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The Issue of Slavery

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Human slavery is as old as human history, of which its story forms one of the most somber chapters. It no doubt originated in the custom of enslaving prisoners captured in war. Among the ancient oriental nations, even the Jews, had their bondservants, which is but another name for slaves. With the introduction of Christianity the condition of the slaves was improved, and about the time of Justinian jurists began to regard slavery as contrary to the laws of nature -- justifiable only as a punishment for debt or crime, a sort of modification of the old theory that the victor possessed the right to slay the vanquished. But so long as the toil of the bondsman allowed his owner to live in comparative ease, or there was a profit to the trader in human beings, it was a difficult matter to present the moral aspects of the slavery question, and the traffic went on.

 

African-American slavery was one result of the discovery of America. In the early settlements some attempts were made to enslave the Indians, but this proved impossible and the the would-be slave-owner was compelled to turn his attention in some other direction.

 

Prior to the discovery of America by Christopher Columbus, the Portuguese had explored the western coast of Africa, where they found that the African tribes were accustomed to enslaving or selling the captives taken in war. The failure to make slaves of the Native Americans led the early planters and mine owners to adopt the alternative of buying slaves of the African chieftains.

 

 

American Slavery

American Slavery, Edward Williams Clay, 1841

This image available for photographic prints  and downloads HERE!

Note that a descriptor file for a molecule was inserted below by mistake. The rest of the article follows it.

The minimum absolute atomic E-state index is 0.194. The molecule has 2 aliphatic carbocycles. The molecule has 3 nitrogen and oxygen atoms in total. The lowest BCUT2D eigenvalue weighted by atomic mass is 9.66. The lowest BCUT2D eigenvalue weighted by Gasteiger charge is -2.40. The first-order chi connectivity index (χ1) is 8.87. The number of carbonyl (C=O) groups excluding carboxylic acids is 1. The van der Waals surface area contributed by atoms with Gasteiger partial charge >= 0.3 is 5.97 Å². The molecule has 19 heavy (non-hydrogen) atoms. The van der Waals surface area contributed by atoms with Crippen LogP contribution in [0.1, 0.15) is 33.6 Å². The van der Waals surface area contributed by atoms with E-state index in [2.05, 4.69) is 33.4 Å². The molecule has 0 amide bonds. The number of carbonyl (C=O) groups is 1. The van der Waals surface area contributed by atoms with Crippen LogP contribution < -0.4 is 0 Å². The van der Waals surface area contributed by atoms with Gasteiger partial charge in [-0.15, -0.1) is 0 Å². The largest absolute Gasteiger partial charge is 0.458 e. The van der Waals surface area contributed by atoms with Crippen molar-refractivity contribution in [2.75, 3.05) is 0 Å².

As early as 1517 Charles V, then King of Spain, gave royal permission to the Spanish settlements in America to import African-Americans from the Portuguese establishments on the coasts of Guinea, and in 1565 Pedro Menendez, the founder of St. Augustine, Florida was authorized by Philip II to import 500 black slaves. The first black slaves in the English colony at Jamestown, Virginia, were brought there by a Dutch trader in 1620, and a few years later, black slaves were introduced in the English colony at Charleston, South Carolina. When Antoine Crozat, in 1712, was granted a monopoly of the Louisiana trade by the French government, he was also given authority, if he found it necessary to employ slave labor, "to send a ship every year to trade for African-Americans directly upon the coast of Guinea, taking permission of the Guinea Company to do so." The slaves thus imported were to be sold to the inhabitants of Louisiana, and all other companies were forbidden to bring slaves into the colony. Five years later, Crozat was succeeded by the Western Company, which agreed to bring into Louisiana, during the 25 years of its franchise, not less than 3,000 black slaves. After this company gave up its charter in 1732, the French government resumed control of Louisiana and continued to supply African-Americans to the colonists. Late in the 17th century, England obtained from Spain the right to enter the slave trade, but instead of exercising the right as a government, the privilege was turned over to a company of which Sir John Hawkins was the head, and by 1700 this company had taken some 300,000 people from the African coast to the English colonies. In 1780, about a century after the right was obtained from Spain, the English slave-ships had carried to the island of Jamaica alone over half a million slaves. Thus it will be seen that each of the three great European nations that claimed territory and formed settlements in America countenanced the institution of slavery.